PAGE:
The working tax credit is also being cut, having also been raised by £20 per week in early 2020. This cut to crucial in-work support will push more families below the breadline.

Analysis by the Joseph Rowntree Foundation shows the majority of families that lose out will be working families.

These cuts are likely to worsen already record-high levels of poverty.

Just before the pandemic hit, poverty was at a record high, with 14.5 million people in poverty. The majority of these (57 per cent, or 8.3 million people) were in working households. The idea that work is a guaranteed route out of poverty is now simply not true.

In denial

Labour will call a vote on the planned cut as part of an opposition day debate in the Commons on 15 September. Chancellor Rishi Sunak has previously refused to publicly accept that ending the uplift would push more people into poverty despite the body of evidence showing otherwise.

A government spokesperson said:

As announced by the Chancellor at the Budget, the uplift to Universal Credit was always temporary. It was designed to help claimants through the economic shock and financial disruption of the toughest stages of the pandemic, and it has done so.

Universal Credit will continue to provide vital support for those both in and out of work, and it’s right that the Government should focus on our Plan for Jobs, supporting people back into work and supporting those already employed to progress and earn more.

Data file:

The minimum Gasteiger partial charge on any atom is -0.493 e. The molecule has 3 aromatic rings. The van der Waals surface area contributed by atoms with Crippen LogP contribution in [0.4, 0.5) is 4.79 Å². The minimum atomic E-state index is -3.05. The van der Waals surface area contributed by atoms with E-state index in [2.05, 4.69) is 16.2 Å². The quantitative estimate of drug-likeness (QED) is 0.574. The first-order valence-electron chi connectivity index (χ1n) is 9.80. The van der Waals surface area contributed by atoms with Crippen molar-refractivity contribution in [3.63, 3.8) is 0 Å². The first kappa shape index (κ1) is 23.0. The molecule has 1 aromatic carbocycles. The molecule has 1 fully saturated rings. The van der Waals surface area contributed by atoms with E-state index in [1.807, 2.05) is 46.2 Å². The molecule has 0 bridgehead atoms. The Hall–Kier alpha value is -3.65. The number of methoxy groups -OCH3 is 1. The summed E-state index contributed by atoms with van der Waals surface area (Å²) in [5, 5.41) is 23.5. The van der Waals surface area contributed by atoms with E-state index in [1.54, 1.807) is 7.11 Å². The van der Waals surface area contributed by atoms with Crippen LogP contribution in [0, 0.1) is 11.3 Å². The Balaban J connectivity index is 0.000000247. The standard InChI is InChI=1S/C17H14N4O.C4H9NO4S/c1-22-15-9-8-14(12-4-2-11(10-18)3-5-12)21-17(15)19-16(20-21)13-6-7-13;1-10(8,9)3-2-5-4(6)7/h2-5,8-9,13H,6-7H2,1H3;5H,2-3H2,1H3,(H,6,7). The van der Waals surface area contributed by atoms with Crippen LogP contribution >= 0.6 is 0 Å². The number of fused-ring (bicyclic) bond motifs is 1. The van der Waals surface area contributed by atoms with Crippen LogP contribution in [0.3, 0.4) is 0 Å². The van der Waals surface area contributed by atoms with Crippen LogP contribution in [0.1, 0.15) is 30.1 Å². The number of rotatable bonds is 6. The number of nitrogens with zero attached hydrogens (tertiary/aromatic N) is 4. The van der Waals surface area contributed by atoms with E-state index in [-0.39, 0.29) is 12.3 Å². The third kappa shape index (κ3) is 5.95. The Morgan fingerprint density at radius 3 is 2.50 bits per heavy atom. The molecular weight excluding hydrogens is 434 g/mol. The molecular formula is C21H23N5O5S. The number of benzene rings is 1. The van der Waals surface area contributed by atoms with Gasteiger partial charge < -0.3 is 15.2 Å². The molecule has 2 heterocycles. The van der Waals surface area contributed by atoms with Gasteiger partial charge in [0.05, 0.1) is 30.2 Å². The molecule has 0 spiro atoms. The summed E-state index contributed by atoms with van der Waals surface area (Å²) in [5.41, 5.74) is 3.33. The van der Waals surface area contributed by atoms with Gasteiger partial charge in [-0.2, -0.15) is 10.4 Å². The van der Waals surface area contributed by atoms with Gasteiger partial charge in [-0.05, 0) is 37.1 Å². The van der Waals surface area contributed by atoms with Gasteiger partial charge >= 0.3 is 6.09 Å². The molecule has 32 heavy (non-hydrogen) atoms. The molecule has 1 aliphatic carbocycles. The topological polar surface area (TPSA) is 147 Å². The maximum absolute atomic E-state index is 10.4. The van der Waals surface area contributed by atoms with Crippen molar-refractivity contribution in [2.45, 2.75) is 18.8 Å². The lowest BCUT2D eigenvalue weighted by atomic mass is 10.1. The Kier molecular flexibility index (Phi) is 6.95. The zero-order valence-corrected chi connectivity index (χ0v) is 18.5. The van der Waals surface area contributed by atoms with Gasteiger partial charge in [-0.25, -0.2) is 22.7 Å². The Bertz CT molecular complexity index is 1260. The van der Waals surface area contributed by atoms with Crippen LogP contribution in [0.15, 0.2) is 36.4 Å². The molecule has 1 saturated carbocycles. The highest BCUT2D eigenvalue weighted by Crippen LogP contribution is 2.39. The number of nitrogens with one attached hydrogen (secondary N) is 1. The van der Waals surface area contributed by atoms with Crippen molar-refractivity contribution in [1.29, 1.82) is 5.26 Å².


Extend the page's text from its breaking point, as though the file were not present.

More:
The move by the government is drawing criticism:

Former Labour leader Jeremy Corbyn also tweeted in favour of keeping the £20 uplift using the hashtag #CanceltheCut. He described the cut as “cruel”, saying it will force many people into poverty and “must be stopped”.

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  • Show Comments
    1. Since RTU IDs spent tax payers monies billions well over 30 it would have been better spent and saved billions if the old social security had been left alone but then the Tory’s want to beat the peasants with the new stick oh dear untill the day the peasants wake up to the fact if not this year but the next one will feel it eventually

    2. These MPs now complaining about the poor losing £20 pw are not doing it for compassion or altruism. They said nothing years ago when many people like me lost £20 pw Disability Living Allowance after the DWP employed “medical professionals” … quacks … to overrule our doctors and take away our benefit awards. Mine was originally a ‘lifetime’ award, and my arm still doesn’t work well like my reconstructive surgeon said it might not – but some quack said it’s okay now because the DWP paid her a good wage to say that. I’ve lost up to £3,5000 already because of DWP quackery and most of these politicians voted for it.

      They’re concerned the middle classes who lost their jobs and businesses and then had to sign-on will be impacted by this cut in money. It was never about the poor. It’s all about the politics of the previously better-off who might still vote for a bunch of crooked ba**a**s.